SAINSBURY’S stores are asking customers to hand in good quality books to stock up local school libraries as part of The News’ literacy campaign Read All About It.
The supermarket giant’s Farlington, Portsmouth and Broadcut superstores hope to collect thousands of brand new or good quality second hand books that will go straight back into schools for children to enjoy.
It is a fantastic boost for our campaign to improve reading across the region.
And the scheme has already struck a chord with youngsters at Medina Primary in Cosham who say they are looking forward to replenishing their library with lots of exciting new reads.
Lillie Faust, 10, said: ‘We’ve got a good library at school but you can never have enough books!
‘I love reading and my parents encouraged me from a very young age. My dad bought me a Kindle and I’ve got loads of books on it.’
Thomas Barnes, 10, said: ‘People chuck their books away or leave them on shelves never to be read again.
‘Hopefully now they’ll hand them in so we can enjoy them too.’
From today, people can donate books at the customer services desks of the three stores that will have specially marked boxes. Books will be sorted according to ages and genres.
More than 100 local schools will be able to apply for a share of those collected.
Medina pupil Syeda Akthar, 10, added: ‘Reading is so important because it helps you write, and maybe one day we’ll be writing the books that are on the shelves here.
‘The nice thing about what Sainsbury’s is doing is that it will introduce us to books we’d never have thought of!’
Lesley Powell, of the Farlington store, said: ‘Literacy is so important – the ability to read well inspires imaginations and gives children a thirst for knowledge. I hope we get thousands of books for our schools and give them a new breadth of literature for their children to benefit from.
‘This could have a fantastic ripple effect of reading throughout the community.’
Irene Hilliar, from the Portsmouth store in Commercial Road, added: ‘Schools are doing a great job and we’re doing our bit to support them.
‘We’ve all got a responsibility to help our next generations develop into strong readers so they can go on to be successful in life.’
Schools who want to register their interest should email Lesley at email@example.com.
DON’T FORGET TO DO A DICKENS
SIX top authors have joined forces with The News to set an exciting writing competition.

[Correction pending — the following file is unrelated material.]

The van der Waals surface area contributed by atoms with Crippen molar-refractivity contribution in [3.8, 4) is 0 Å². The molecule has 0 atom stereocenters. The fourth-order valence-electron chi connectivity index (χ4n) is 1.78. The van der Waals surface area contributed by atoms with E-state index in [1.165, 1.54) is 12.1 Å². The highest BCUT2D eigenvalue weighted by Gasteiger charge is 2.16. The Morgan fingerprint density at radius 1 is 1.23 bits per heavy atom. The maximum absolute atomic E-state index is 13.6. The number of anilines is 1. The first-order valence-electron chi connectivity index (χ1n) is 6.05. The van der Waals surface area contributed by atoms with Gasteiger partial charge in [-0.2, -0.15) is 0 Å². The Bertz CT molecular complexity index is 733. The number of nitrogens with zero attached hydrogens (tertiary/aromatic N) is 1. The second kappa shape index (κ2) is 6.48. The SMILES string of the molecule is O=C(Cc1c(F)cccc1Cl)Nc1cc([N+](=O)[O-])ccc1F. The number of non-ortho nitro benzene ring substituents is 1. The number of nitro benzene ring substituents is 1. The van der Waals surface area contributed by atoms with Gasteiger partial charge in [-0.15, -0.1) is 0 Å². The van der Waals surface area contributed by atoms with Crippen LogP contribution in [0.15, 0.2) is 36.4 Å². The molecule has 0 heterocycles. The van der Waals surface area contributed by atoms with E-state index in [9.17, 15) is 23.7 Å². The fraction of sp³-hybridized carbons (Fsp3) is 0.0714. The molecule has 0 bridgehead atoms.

Ali Sparkes, Sophie McKenzie, Steve Cole, Mark Robson, Guy Bass and Andy Briggs are challenging youngsters to Do A Dickens.
They have each submitted opening paragraphs set in the Victorian period – which primary and secondary schoolchildren are invited to choose from to write 1,000 word short stories.
The winning stories will be published in The News – and read out on our website by the author whose paragraph they use.
Ali, who wrote the popular Shapeshifter series, said: ‘Dickens was fantastic at conveying an amazing amount of information wrapped up in fabulous description.
‘It’s a hard act to follow!’
Steve, author of The Astrosaurs, said: ‘How very apt and lovely it would be for a modern day Dickens to emerge from Portsmouth!’
For details on how to enter the competition before the July 1 deadline, visit portsmouth.co.uk/news/campaigns/read-all-about-it
OUR Read All About It campaign marks the 200th anniversary of the birth of Charles Dickens in Portsmouth by encouraging youngsters to love reading.
For us it’s about the three Ls - learning to read, loving reading and libraries.
We’re supporting a host of events throughout the year to spread the reading bug.
And we’ve asked schools to sign up to a pledge to boost literacy.
These include letting us know how the performance of pupils has improved over the course of the campaign and nominating ‘best readers’ in schools.
To find out more about how to take part, email firstname.lastname@example.org or call (023) 9262 2131.